‘Who does what at home’ has to be one of the most ensnaring issues that could make couples slip into a series of arguments. This is even more true in today’s world. Things are not the same anymore. Culture is dynamic, but in this generation, the dynamism of culture is at a faster pace. Devices easily become obsolete within two years. Accepted practices of yesteryears also appear primitive today. This presents us with a dilemma: to adapt to the change or to remain adamant and hold on to old ways. I would like to state boldly that before we accept ‘something new’ we must make sure it betters the state of humanity and before we stick to old ways let’s be sure they are better than the modern-day alternatives.


The family is the oldest human institution and also the seed from which every other institution sprouts. This makes the family a very important body in the society. Among the things that make any institution thrive, the following are paramount: love, respect, hard work, understanding and role-playing. The last of which is my focus in this post.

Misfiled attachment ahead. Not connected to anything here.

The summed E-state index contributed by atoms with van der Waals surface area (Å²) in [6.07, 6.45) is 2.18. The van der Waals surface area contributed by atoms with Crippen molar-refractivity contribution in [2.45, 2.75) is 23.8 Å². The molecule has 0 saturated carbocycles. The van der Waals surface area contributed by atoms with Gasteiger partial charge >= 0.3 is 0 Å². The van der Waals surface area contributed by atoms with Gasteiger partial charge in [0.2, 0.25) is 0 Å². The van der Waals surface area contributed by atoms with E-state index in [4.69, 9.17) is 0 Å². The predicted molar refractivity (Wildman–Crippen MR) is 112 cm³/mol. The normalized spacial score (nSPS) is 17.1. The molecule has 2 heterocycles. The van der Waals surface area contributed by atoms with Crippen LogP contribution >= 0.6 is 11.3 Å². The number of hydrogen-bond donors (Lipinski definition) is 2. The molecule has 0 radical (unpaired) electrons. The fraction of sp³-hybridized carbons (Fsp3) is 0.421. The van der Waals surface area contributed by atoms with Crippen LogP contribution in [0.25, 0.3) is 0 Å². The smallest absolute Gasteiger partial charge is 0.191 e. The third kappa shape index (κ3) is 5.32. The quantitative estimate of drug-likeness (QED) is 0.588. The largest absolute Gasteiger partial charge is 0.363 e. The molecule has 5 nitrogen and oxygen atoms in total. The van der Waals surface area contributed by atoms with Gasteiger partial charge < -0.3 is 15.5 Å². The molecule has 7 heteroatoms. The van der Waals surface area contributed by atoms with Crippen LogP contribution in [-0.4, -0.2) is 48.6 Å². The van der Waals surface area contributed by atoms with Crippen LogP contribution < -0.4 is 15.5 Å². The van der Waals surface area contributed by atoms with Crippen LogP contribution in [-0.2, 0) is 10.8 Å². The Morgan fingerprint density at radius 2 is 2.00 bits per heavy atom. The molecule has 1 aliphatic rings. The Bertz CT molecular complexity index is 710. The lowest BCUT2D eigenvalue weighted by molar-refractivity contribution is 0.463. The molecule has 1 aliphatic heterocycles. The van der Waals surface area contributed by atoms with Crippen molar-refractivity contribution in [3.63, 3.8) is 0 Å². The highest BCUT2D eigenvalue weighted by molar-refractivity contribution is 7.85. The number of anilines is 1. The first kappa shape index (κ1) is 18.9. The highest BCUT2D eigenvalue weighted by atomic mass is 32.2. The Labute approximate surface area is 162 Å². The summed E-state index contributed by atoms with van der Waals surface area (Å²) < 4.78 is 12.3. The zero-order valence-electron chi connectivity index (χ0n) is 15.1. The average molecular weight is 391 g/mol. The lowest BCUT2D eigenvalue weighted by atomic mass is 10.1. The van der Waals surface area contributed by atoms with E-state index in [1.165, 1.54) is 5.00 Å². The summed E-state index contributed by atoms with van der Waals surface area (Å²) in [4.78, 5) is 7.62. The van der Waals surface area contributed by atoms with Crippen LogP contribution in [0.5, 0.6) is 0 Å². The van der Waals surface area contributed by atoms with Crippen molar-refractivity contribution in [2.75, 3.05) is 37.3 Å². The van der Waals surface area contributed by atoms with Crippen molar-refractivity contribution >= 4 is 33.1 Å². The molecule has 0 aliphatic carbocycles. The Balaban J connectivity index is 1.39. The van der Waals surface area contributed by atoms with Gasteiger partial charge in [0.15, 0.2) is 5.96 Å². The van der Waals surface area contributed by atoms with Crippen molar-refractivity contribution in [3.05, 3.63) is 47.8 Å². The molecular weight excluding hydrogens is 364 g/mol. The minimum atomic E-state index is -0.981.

In a typical Ghanaian home a 100 or more years ago, the father was probably a hunter, the mother was a stay-home mum and the children assist the parent of their gender. It makes perfect sense, if you ask me. In those days, the duties of wives were mainly to provide food, clean, sweep, nurture the children etc. because they were usually not involved in any economic venture. Husbands did all the work to make the family financially sound. Once again, I will say that this makes perfect sense. But times have changed. Women are actively involved in economic ventures now and are raking huge sums of money every month; sometimes even more than their husbands. A husband who is the CEO of a multinational company could be married to a woman who is a medical doctor by profession. The question is, does it mean the duties of wives at home need to be revised?